“Fr. Hauser was a great example of apostolic zeal and a true source of encouragement to me as a younger Jesuit,” said Creighton President the Rev. Daniel S. Hendrickson, SJ, who was a student in the Jesuit Humanities Program at Creighton in 1996 and served as an adjunct instructor in the Department of Philosophy from 2000 to 2003. “Additionally, to so many alums and friends of the University, Fr. Hauser is the face of the Creighton Jesuits, ever-present in classrooms, conference rooms, Creighton events, and his long-standing late-night candlelight Mass on Sundays in the St. John’s Church. His impact on faculty and staff, in particular, demonstrated an authentic inclusion of these colleagues and friends in the mission and identity of Jesuit higher learning. I will miss his warmth, passion, determination, and playfulness.”

Another legacy Fr. Hauser leaves is the Jesuit, Catholic mission at Creighton, which informs practice at all levels of the University. In the 1970s, Fr. Hauser and Fr. Doll inaugurated a group for lay faculty to help promote the Jesuit character of Creighton.

In his constant work through and with the Society of Jesus and his ardent advocacy of Creighton, Fr. Hauser was always looking for opportunities to bring the University’s mission to the fore in both hiring individuals who directly support the Creighton mission and who, in whatever line of work they take at the University, found a place where they could tout, promote and live that mission.

Former Creighton President the Rev. Timothy R. Lannon, SJ, BS’73, said a faculty and staff group that began in the 1970s has helped the University celebrate its Jesuit heritage in ways that set Creighton apart.

“Fr. Hauser was always promoting the University’s Jesuit, Catholic identity to the extent that Creighton celebrates that heritage and identity more than any other Jesuit institution in the nation,” Fr. Lannon said. “He created a critical mass of faculty and staff who have promoted the University’s Catholic and Jesuit identity. That leadership group became a University Committee, Partners in Mission, that has shaped and continues to shape what Creighton is today. He’s been integral to the mission and he’s been so integral not only to my introduction to and formation in the Jesuits, but to so many men of the Society of Jesus for so many years.”

Fr. Hauser’s work with young Jesuits and men considering joining the Society led him to hold monthly meetings with Creighton students discerning such a call.

“He did that for a lot of years,” Fr. Doll said. “He was a mentor to so many. More men have joined the Society from Creighton than from any other institution in the country and that is a testament to Fr. Hauser.”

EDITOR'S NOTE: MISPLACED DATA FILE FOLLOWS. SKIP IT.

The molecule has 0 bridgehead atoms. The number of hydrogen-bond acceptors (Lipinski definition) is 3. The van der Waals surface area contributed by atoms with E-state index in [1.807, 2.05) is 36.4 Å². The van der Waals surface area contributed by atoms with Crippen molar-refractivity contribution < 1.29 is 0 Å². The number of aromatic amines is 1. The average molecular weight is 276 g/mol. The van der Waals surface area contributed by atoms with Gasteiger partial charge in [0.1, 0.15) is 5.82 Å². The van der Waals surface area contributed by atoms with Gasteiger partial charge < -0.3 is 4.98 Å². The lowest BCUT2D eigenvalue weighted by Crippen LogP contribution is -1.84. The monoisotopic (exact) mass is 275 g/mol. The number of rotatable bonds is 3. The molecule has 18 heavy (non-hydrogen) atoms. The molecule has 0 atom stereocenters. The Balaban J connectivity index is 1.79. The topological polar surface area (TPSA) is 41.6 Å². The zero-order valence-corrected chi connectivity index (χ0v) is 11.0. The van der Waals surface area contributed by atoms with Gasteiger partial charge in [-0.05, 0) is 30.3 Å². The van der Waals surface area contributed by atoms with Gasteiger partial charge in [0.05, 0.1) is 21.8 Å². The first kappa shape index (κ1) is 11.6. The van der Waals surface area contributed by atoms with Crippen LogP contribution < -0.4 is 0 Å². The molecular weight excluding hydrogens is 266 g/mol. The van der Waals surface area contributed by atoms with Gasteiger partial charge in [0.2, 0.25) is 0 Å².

In 1990, Fr. Hauser founded Creighton’s master’s degree programs in ministry and theology, serving as the program director until 2002. He also served as director of the master’s degree program in Christian spirituality since 1993. He was rector of the Creighton Jesuit community between 2001 and 2007.

Author of three books — In His Spirit: A Guide to Today’s Spirituality (1982), Moving in the Spirit: Becoming a Contemplative in Action (1986), Finding God in Troubled Times (1994) — Fr. Hauser, in his writings, explored a theology of the Holy Spirit for living a spirit-filled life in contemporary times. He also wrote articles, book chapters and book reviews in dozens of scholarly journals and periodicals.

His work stressed the daily, ever-present love, mercy and grace of God, and the ways the Holy Spirit moves within us to recognize and do God’s will. His sense of humor was also a prized source of levity and comfort, both among his brother Jesuits and the campus at large.

“I will miss the bantering back and forth, the quick jokes he always had,” Fr. Lannon remembered. “He could put you at ease with a smile.”

And the gentle and insightful nature of his ministry, found most glowingly in the candlelight Mass that stands testament to his spirit, will not soon be extinguished.

“He would do dialogue homilies in that Mass,” Fr. Doll said. “I think that’s what so many people remember as being so beautifully done. He would ask a question and most of the time, it was the question: ‘How does this piece of Scripture fit into your life?’ And the students responded to that in wonderful ways. That’s what Dick did with his own life. He was always asking himself those same questions. He was always reflecting in that same manner.”

Fr. Hauser was preceded in death by his parents, Joseph and Dorothy, and two younger sisters, Jane Hauser and Kristin Chabot. In addition to thousands of students and brother Jesuits, Fr. Hauser is survived by brother Joseph Hauser and sisters Mary Jo Nakashima and Anne Diliberti.

Asked about the candlelight Mass, in the context of the books, articles, appointments, programs and other pursuits, Fr. Hauser still pointed to what he began back in the dark 43 years ago.

“I think what I will be remembered best for is the Mass I started back in 1975, and celebrated every Sunday night since then,” Fr. Hauser said. “I’d like that Candlelight Mass to be my legacy.”

To read and see more about Fr. Hauser's legacy, visit this page.